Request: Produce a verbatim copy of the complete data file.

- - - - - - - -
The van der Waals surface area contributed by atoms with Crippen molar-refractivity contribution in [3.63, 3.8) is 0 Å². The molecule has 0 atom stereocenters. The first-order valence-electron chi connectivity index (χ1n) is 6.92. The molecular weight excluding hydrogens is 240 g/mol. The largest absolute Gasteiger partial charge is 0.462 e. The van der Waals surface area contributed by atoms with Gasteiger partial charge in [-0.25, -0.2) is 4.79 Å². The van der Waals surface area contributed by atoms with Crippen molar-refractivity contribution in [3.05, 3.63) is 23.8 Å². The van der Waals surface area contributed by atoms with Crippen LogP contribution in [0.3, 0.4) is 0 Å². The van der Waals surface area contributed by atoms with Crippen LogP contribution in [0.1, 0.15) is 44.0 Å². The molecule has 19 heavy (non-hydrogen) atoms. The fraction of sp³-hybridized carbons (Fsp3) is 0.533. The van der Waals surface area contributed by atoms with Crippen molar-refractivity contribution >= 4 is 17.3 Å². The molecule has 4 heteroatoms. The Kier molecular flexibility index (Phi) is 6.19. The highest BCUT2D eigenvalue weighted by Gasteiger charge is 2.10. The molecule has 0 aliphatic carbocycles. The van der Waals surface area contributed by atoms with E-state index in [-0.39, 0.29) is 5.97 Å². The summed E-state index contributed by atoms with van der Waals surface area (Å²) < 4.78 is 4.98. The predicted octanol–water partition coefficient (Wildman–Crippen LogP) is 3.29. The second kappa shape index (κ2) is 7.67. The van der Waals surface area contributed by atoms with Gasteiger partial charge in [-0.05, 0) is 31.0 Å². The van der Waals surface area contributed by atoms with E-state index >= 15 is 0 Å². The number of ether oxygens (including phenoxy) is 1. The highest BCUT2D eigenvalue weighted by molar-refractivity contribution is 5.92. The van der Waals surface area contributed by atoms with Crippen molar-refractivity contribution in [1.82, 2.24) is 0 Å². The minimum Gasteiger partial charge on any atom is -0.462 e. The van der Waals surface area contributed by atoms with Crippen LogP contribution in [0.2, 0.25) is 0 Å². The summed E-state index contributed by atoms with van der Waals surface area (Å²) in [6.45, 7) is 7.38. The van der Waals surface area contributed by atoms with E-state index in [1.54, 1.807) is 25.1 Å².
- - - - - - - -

The van der Waals surface area contributed by atoms with Crippen molar-refractivity contribution in [3.63, 3.8) is 0 Å². The molecule has 0 atom stereocenters. The first-order valence-electron chi connectivity index (χ1n) is 6.92. The molecular weight excluding hydrogens is 240 g/mol. The largest absolute Gasteiger partial charge is 0.462 e. The van der Waals surface area contributed by atoms with Gasteiger partial charge in [-0.25, -0.2) is 4.79 Å². The van der Waals surface area contributed by atoms with Crippen molar-refractivity contribution in [3.05, 3.63) is 23.8 Å². The van der Waals surface area contributed by atoms with Crippen LogP contribution in [0.3, 0.4) is 0 Å². The van der Waals surface area contributed by atoms with Crippen LogP contribution in [0.1, 0.15) is 44.0 Å². The molecule has 19 heavy (non-hydrogen) atoms. The fraction of sp³-hybridized carbons (Fsp3) is 0.533. The van der Waals surface area contributed by atoms with Crippen molar-refractivity contribution >= 4 is 17.3 Å². The molecule has 4 heteroatoms. The Kier molecular flexibility index (Phi) is 6.19. The highest BCUT2D eigenvalue weighted by Gasteiger charge is 2.10. The molecule has 0 aliphatic carbocycles. The van der Waals surface area contributed by atoms with E-state index in [-0.39, 0.29) is 5.97 Å². The summed E-state index contributed by atoms with van der Waals surface area (Å²) < 4.78 is 4.98. The predicted octanol–water partition coefficient (Wildman–Crippen LogP) is 3.29. The second kappa shape index (κ2) is 7.67. The van der Waals surface area contributed by atoms with Gasteiger partial charge in [-0.05, 0) is 31.0 Å². The van der Waals surface area contributed by atoms with E-state index >= 15 is 0 Å². The number of ether oxygens (including phenoxy) is 1. The highest BCUT2D eigenvalue weighted by molar-refractivity contribution is 5.92. The van der Waals surface area contributed by atoms with Crippen molar-refractivity contribution in [1.82, 2.24) is 0 Å². The minimum Gasteiger partial charge on any atom is -0.462 e. The van der Waals surface area contributed by atoms with Crippen LogP contribution in [0.2, 0.25) is 0 Å². The summed E-state index contributed by atoms with van der Waals surface area (Å²) in [6.45, 7) is 7.38. The van der Waals surface area contributed by atoms with E-state index in [1.54, 1.807) is 25.1 Å².